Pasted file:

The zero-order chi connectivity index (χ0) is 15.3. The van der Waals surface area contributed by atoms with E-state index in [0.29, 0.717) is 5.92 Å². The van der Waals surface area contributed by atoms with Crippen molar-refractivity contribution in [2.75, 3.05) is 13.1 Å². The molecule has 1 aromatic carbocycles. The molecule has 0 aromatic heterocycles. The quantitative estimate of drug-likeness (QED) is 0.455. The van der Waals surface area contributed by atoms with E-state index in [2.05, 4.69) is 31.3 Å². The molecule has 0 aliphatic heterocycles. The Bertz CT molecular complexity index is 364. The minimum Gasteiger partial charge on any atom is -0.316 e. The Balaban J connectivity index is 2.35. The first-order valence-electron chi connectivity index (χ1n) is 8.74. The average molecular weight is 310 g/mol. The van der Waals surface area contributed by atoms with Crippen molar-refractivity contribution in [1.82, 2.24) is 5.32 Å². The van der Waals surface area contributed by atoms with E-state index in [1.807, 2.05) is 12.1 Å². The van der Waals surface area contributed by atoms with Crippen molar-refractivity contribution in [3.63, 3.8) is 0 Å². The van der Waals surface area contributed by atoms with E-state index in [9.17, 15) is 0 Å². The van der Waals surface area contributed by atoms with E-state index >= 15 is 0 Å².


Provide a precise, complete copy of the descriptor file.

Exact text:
The zero-order chi connectivity index (χ0) is 15.3. The van der Waals surface area contributed by atoms with E-state index in [0.29, 0.717) is 5.92 Å². The van der Waals surface area contributed by atoms with Crippen molar-refractivity contribution in [2.75, 3.05) is 13.1 Å². The molecule has 1 aromatic carbocycles. The molecule has 0 aromatic heterocycles. The quantitative estimate of drug-likeness (QED) is 0.455. The van der Waals surface area contributed by atoms with E-state index in [2.05, 4.69) is 31.3 Å². The molecule has 0 aliphatic heterocycles. The Bertz CT molecular complexity index is 364. The minimum Gasteiger partial charge on any atom is -0.316 e. The Balaban J connectivity index is 2.35. The first-order valence-electron chi connectivity index (χ1n) is 8.74. The average molecular weight is 310 g/mol. The van der Waals surface area contributed by atoms with Crippen molar-refractivity contribution in [1.82, 2.24) is 5.32 Å². The van der Waals surface area contributed by atoms with E-state index in [1.807, 2.05) is 12.1 Å². The van der Waals surface area contributed by atoms with Crippen molar-refractivity contribution in [3.63, 3.8) is 0 Å². The van der Waals surface area contributed by atoms with E-state index in [9.17, 15) is 0 Å². The van der Waals surface area contributed by atoms with E-state index >= 15 is 0 Å².